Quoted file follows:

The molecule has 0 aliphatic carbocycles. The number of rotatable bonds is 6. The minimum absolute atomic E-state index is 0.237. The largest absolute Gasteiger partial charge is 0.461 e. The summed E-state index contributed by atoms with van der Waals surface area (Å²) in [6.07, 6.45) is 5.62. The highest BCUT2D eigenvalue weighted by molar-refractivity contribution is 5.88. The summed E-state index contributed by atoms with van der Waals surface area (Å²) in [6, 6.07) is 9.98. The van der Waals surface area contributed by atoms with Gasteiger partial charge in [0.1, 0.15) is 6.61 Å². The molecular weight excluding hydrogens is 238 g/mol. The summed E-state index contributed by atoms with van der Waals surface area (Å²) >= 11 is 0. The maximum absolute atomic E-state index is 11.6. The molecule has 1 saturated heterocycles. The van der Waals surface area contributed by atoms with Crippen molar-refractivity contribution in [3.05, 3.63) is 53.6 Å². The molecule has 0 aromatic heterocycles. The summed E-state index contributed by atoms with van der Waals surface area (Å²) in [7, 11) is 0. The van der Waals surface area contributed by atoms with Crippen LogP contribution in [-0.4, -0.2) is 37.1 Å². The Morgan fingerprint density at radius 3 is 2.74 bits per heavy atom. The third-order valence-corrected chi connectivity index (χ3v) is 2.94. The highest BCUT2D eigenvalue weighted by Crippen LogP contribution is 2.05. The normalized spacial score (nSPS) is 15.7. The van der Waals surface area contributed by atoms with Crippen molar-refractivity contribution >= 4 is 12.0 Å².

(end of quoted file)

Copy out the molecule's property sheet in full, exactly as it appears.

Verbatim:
The molecule has 0 aliphatic carbocycles. The number of rotatable bonds is 6. The minimum absolute atomic E-state index is 0.237. The largest absolute Gasteiger partial charge is 0.461 e. The summed E-state index contributed by atoms with van der Waals surface area (Å²) in [6.07, 6.45) is 5.62. The highest BCUT2D eigenvalue weighted by molar-refractivity contribution is 5.88. The summed E-state index contributed by atoms with van der Waals surface area (Å²) in [6, 6.07) is 9.98. The van der Waals surface area contributed by atoms with Gasteiger partial charge in [0.1, 0.15) is 6.61 Å². The molecular weight excluding hydrogens is 238 g/mol. The summed E-state index contributed by atoms with van der Waals surface area (Å²) >= 11 is 0. The maximum absolute atomic E-state index is 11.6. The molecule has 1 saturated heterocycles. The van der Waals surface area contributed by atoms with Crippen molar-refractivity contribution in [3.05, 3.63) is 53.6 Å². The molecule has 0 aromatic heterocycles. The summed E-state index contributed by atoms with van der Waals surface area (Å²) in [7, 11) is 0. The van der Waals surface area contributed by atoms with Crippen LogP contribution in [-0.4, -0.2) is 37.1 Å². The Morgan fingerprint density at radius 3 is 2.74 bits per heavy atom. The third-order valence-corrected chi connectivity index (χ3v) is 2.94. The highest BCUT2D eigenvalue weighted by Crippen LogP contribution is 2.05. The normalized spacial score (nSPS) is 15.7. The van der Waals surface area contributed by atoms with Crippen molar-refractivity contribution >= 4 is 12.0 Å².